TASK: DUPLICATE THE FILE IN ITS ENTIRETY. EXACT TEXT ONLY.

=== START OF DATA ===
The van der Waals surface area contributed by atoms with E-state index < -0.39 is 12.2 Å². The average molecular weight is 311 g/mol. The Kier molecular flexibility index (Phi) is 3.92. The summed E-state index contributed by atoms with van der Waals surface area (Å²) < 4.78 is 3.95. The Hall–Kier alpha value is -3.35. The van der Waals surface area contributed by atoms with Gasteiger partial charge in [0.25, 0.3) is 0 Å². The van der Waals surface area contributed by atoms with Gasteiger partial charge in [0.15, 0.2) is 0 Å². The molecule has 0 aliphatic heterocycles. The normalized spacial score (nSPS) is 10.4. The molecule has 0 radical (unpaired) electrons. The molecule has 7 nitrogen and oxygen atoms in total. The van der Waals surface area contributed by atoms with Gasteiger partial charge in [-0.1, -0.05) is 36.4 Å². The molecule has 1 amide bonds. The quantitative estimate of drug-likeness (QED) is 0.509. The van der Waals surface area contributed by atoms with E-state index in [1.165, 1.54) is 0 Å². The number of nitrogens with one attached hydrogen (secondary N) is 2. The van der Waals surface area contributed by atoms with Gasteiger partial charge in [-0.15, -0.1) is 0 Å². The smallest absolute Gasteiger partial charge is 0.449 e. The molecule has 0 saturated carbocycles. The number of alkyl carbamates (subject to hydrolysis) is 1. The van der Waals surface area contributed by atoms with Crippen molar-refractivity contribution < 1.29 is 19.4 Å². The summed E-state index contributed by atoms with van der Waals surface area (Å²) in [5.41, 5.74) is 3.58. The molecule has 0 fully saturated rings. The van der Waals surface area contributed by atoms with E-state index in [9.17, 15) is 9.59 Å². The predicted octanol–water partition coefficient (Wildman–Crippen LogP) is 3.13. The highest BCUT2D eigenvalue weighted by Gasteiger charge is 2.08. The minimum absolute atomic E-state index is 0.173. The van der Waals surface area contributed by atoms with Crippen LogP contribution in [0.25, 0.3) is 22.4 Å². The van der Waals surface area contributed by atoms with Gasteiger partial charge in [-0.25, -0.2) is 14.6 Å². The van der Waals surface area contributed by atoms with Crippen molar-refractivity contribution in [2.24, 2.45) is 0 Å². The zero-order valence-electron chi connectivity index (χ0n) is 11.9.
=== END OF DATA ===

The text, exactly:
The van der Waals surface area contributed by atoms with E-state index < -0.39 is 12.2 Å². The average molecular weight is 311 g/mol. The Kier molecular flexibility index (Phi) is 3.92. The summed E-state index contributed by atoms with van der Waals surface area (Å²) < 4.78 is 3.95. The Hall–Kier alpha value is -3.35. The van der Waals surface area contributed by atoms with Gasteiger partial charge in [0.25, 0.3) is 0 Å². The van der Waals surface area contributed by atoms with Gasteiger partial charge in [0.15, 0.2) is 0 Å². The molecule has 0 aliphatic heterocycles. The normalized spacial score (nSPS) is 10.4. The molecule has 0 radical (unpaired) electrons. The molecule has 7 nitrogen and oxygen atoms in total. The van der Waals surface area contributed by atoms with Gasteiger partial charge in [-0.1, -0.05) is 36.4 Å². The molecule has 1 amide bonds. The quantitative estimate of drug-likeness (QED) is 0.509. The van der Waals surface area contributed by atoms with E-state index in [1.165, 1.54) is 0 Å². The number of nitrogens with one attached hydrogen (secondary N) is 2. The van der Waals surface area contributed by atoms with Gasteiger partial charge in [-0.15, -0.1) is 0 Å². The smallest absolute Gasteiger partial charge is 0.449 e. The molecule has 0 saturated carbocycles. The number of alkyl carbamates (subject to hydrolysis) is 1. The van der Waals surface area contributed by atoms with Crippen molar-refractivity contribution < 1.29 is 19.4 Å². The summed E-state index contributed by atoms with van der Waals surface area (Å²) in [5.41, 5.74) is 3.58. The molecule has 0 fully saturated rings. The van der Waals surface area contributed by atoms with E-state index in [9.17, 15) is 9.59 Å². The predicted octanol–water partition coefficient (Wildman–Crippen LogP) is 3.13. The highest BCUT2D eigenvalue weighted by Gasteiger charge is 2.08. The minimum absolute atomic E-state index is 0.173. The van der Waals surface area contributed by atoms with Crippen LogP contribution in [0.25, 0.3) is 22.4 Å². The van der Waals surface area contributed by atoms with Gasteiger partial charge in [-0.25, -0.2) is 14.6 Å². The van der Waals surface area contributed by atoms with Crippen molar-refractivity contribution in [2.24, 2.45) is 0 Å². The zero-order valence-electron chi connectivity index (χ0n) is 11.9.